Kaizen

“Kaizen” is the Japanese word for continuous improvement.  It also should be the main goal of any distance runner, to continue to improve and set new personal best times.  Yet how many runners do you see actually improve season by season and year by year?  Not very many.  Why is that the case?

One of the athletes I coached asked me a question the other day.  He asked,

“How do you settle your thoughts about the future, while still trying to focus on today?  You had Hawaii, Chicago and of course the Olympic Trials all on your mind… how do you focus on single events, without losing focus on the big picture?”

This goes back to what I told my Centaurus Warriors at the beginning of the season.  “You have to have the vision of the athlete you want to be in yours mind’s eye at all times.”  I explained that you need to always think of the athlete you want to be in one month, one year, one decade.  Each day you need to remember where you see yourself in the future.  Running is all about patience and delayed gratification.  There’s no need to rush to become an Olympian overnight!

I want to be an Olympian.  I see myself competing at the Olympic Games in Rio in 2016.  That’s 1736 days away!!  What do I have to do to get there?  Patience, persistence, and dedication.  It’s a lot easier getting out the door for a second run when very tired from training when I know each mile I do now will help me for Rio.  Going back to his question, how do I manage all those races?  It’s in the context of the long term progression.  Each race I plan out to help me learn to compete, gain experience, and improve my fitness.  Is there any pressure on me to run well at the Philadelphia Half-Marathon on November 20th?  Is there any pressure on me to run well at the Olympic Trials January 14th? Of course there is!  Do I want to compete to the best of my abilities on November 20th and January 14th? Of course I do! HOWEVER,  the goal is “Kaizen” and that gradually improvement.  I’m training 100% to do my best at the Olympic Trials in January 2012.  I’m also training 100% now to do my best at the Olympic Trials for 2016. The best part about running is that you can build your aerobic engine continuously, unlike the ability of a sprinter to improve their speed.  Each training block builds on each other, each race experience builds on the previous one.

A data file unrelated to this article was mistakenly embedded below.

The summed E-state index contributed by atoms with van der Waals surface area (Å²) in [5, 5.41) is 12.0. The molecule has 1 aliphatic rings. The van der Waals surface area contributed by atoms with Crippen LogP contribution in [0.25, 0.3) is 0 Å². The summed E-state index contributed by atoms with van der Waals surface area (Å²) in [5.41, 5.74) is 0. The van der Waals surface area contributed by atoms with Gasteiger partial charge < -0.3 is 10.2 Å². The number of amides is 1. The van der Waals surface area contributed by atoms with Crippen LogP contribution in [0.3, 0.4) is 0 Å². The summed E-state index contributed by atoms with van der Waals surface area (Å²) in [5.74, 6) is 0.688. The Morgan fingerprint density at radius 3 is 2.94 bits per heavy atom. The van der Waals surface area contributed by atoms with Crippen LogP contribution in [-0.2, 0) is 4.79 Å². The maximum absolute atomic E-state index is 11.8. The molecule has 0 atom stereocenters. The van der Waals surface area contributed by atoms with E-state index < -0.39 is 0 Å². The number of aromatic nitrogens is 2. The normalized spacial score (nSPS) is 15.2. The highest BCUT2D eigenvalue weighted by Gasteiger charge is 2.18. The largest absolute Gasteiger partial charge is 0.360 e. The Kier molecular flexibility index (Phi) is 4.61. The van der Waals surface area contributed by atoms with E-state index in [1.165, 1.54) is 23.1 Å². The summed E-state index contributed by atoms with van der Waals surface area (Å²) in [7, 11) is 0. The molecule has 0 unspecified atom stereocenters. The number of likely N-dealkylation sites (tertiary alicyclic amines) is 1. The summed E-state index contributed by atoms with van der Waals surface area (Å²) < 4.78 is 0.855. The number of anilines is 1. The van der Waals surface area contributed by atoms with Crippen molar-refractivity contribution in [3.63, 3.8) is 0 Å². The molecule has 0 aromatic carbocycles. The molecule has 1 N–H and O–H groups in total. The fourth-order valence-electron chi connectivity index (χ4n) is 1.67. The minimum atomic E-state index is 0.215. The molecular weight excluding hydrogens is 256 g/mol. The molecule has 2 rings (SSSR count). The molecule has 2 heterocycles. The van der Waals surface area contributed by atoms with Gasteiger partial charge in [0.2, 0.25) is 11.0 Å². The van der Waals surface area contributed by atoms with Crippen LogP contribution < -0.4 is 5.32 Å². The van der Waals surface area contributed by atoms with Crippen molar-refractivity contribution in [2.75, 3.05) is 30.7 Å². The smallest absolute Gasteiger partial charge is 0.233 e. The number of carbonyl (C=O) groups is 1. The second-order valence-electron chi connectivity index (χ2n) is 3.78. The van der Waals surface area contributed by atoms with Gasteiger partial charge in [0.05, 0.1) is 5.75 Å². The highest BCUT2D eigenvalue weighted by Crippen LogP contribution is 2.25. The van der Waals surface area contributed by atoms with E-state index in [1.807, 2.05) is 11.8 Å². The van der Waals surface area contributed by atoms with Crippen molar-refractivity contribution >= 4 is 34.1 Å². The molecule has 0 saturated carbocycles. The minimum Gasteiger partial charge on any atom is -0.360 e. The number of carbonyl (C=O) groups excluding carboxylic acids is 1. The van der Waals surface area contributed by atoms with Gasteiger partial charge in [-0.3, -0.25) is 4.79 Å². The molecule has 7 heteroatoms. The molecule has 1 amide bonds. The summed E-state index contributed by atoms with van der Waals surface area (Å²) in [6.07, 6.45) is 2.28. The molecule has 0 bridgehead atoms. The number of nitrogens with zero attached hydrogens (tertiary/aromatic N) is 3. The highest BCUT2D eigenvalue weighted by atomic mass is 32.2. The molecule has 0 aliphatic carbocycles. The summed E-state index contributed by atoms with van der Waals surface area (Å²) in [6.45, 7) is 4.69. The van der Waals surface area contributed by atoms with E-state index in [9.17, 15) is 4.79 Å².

The message is simple: keep kaizen goal A, make your next race goal B, and always keep the vision of the athlete you want to become in your minds eye!

-Tyler

Advertisements

2 thoughts on “Kaizen

Leave a Reply

Fill in your details below or click an icon to log in:

WordPress.com Logo

You are commenting using your WordPress.com account. Log Out / Change )

Twitter picture

You are commenting using your Twitter account. Log Out / Change )

Facebook photo

You are commenting using your Facebook account. Log Out / Change )

Google+ photo

You are commenting using your Google+ account. Log Out / Change )

Connecting to %s